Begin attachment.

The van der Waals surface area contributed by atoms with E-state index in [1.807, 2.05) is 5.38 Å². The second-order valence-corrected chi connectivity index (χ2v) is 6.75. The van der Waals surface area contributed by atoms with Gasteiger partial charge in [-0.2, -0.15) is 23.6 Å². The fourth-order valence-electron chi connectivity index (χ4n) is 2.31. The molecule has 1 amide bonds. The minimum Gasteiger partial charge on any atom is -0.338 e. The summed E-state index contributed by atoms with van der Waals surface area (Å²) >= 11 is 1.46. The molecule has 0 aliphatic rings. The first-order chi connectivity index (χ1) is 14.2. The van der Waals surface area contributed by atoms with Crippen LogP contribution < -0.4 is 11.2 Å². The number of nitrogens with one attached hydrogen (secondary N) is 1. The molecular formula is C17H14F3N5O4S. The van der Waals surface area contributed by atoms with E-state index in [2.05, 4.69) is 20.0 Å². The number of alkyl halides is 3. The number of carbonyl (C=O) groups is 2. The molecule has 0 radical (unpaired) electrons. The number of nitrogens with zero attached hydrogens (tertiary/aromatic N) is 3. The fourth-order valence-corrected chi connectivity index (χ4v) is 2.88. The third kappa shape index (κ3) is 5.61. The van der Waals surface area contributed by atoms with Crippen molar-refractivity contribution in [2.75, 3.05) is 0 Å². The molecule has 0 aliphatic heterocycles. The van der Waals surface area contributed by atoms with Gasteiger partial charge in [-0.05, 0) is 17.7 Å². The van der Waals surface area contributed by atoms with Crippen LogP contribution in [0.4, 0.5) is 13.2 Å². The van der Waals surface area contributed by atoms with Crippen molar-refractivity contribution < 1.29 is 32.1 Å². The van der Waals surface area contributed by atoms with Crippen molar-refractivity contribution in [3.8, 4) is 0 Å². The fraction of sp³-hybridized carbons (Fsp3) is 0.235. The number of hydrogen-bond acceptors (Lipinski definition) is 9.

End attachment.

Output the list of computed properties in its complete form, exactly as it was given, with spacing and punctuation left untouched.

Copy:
The van der Waals surface area contributed by atoms with E-state index in [1.807, 2.05) is 5.38 Å². The second-order valence-corrected chi connectivity index (χ2v) is 6.75. The van der Waals surface area contributed by atoms with Gasteiger partial charge in [-0.2, -0.15) is 23.6 Å². The fourth-order valence-electron chi connectivity index (χ4n) is 2.31. The molecule has 1 amide bonds. The minimum Gasteiger partial charge on any atom is -0.338 e. The summed E-state index contributed by atoms with van der Waals surface area (Å²) >= 11 is 1.46. The molecule has 0 aliphatic rings. The first-order chi connectivity index (χ1) is 14.2. The van der Waals surface area contributed by atoms with Crippen LogP contribution < -0.4 is 11.2 Å². The number of nitrogens with one attached hydrogen (secondary N) is 1. The molecular formula is C17H14F3N5O4S. The van der Waals surface area contributed by atoms with E-state index in [2.05, 4.69) is 20.0 Å². The number of alkyl halides is 3. The number of carbonyl (C=O) groups is 2. The molecule has 0 radical (unpaired) electrons. The number of nitrogens with zero attached hydrogens (tertiary/aromatic N) is 3. The fourth-order valence-corrected chi connectivity index (χ4v) is 2.88. The third kappa shape index (κ3) is 5.61. The van der Waals surface area contributed by atoms with Crippen molar-refractivity contribution in [2.75, 3.05) is 0 Å². The molecule has 0 aliphatic heterocycles. The van der Waals surface area contributed by atoms with Gasteiger partial charge in [-0.05, 0) is 17.7 Å². The van der Waals surface area contributed by atoms with Crippen LogP contribution in [0.4, 0.5) is 13.2 Å². The van der Waals surface area contributed by atoms with Crippen molar-refractivity contribution < 1.29 is 32.1 Å². The van der Waals surface area contributed by atoms with Crippen molar-refractivity contribution in [3.8, 4) is 0 Å². The fraction of sp³-hybridized carbons (Fsp3) is 0.235. The number of hydrogen-bond acceptors (Lipinski definition) is 9.